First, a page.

Other influences such as TV shows, movies and even snack foods declare their desire to learn about and be close to animals. Sadly, wanting to learn and actually leaning humane things about animals doesn’t always happen. 

It is continual teaching that lays the foundation for a world we want children to learn from.  Parents are an essential part of the solution to prepare our world for a more humane tomorrow.

Merging the Love of Her Grandson &
Great Grandson with her Traditional Cats!

Doreen Boatch © July 2006

I have asked my grandson to send you some pictures of his Siamese, and Balinese cats, because I believe they have quite an interesting story to tell.            

I gave Kaos to Anthony and Julie Davidson about 10 years ago, while he was at the Univ. of Maine.    Kaos is a seal point Siamese, more like a dog than a cat. Kaos goes everywhere with
him.  After Anthony was married to Julie his army career took them to Oklahoma and then to Germany. Kaos was not able to go to Iraq, as he was needed as a companion to Julie, during that difficult separation.                                                   

Julie made a trip back to the states to get a sister for Kaos, Chloe is one of my Balinese, raised by my daughter Melanie , in Portland., Maine.  The "three Davidsons' went back to Germany to await Anthony's safe return from Iraq. The cats ruled the household, leash trained they went on walks with  Julie.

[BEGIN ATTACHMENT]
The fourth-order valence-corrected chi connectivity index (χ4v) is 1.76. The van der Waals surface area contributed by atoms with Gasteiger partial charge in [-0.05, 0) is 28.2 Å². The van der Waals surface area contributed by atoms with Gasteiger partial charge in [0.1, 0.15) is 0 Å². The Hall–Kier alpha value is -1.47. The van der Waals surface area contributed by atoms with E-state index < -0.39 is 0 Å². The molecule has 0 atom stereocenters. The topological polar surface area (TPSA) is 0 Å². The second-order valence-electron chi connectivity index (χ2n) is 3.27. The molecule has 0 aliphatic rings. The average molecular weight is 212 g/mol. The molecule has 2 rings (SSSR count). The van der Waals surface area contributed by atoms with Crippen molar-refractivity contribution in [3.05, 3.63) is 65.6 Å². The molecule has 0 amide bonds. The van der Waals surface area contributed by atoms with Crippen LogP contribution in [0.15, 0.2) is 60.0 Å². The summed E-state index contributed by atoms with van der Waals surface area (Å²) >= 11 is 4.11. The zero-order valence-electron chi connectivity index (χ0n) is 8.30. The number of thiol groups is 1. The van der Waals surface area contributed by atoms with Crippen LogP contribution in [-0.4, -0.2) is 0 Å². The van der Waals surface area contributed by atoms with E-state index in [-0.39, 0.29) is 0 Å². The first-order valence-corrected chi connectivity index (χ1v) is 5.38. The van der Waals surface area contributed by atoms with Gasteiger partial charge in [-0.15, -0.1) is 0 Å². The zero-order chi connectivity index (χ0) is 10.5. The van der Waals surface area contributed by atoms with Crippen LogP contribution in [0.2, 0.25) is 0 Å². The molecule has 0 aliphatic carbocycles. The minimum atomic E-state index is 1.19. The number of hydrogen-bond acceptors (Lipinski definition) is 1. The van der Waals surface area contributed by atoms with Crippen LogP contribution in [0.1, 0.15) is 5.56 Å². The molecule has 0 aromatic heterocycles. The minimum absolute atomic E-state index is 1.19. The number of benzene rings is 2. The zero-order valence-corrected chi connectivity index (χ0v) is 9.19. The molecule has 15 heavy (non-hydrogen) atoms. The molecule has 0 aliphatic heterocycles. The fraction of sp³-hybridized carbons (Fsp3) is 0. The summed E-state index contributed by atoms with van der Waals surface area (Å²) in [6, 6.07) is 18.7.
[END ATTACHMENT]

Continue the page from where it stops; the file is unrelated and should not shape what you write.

After his safe return, last winter, Anthony was posted to Ft. Huachuka in Arizona to continue training recruits for intelligence work. On June 26th, now living in their own home, they welcomed the arrival of their perfect little son, Brady Charles,  7lbs 3 oz. (MY GREAT GRANDSON}         

Even though Kaos is twice the weight of his new "brother", he is so gentle with him, no danger of "smothering " this baby. Chloe is not sure of the little person, who takes up so much of Julie's time .Chloe took to the tall timbers and stays out of sight.                                  

The happiness of the Davidson family is balm to my sadness over the tragic death of my daughter, Melanie, in April, just before Brady was born. Life goes on., and Melanie's spirit is watching over the baby, and, Chloe and all of us who are brought together through our love of children and animals.                                    

Dear Diana,

I do feel very deeply about the sequence of events.

Sincerely Doreen .

I'm passing along these pictures at the request of my grandmother. Lets see, the gigantic (Traditional) Siamese is our male cat "Kaos" (with a "K" because he was such a terror when he was a kitten he even redefined the word "chaos"), The little Balinese is Chloe (she's quite the tree climber) and the newest addition to our family, "Brady".

I hope you enjoy them,

Anthony & Julie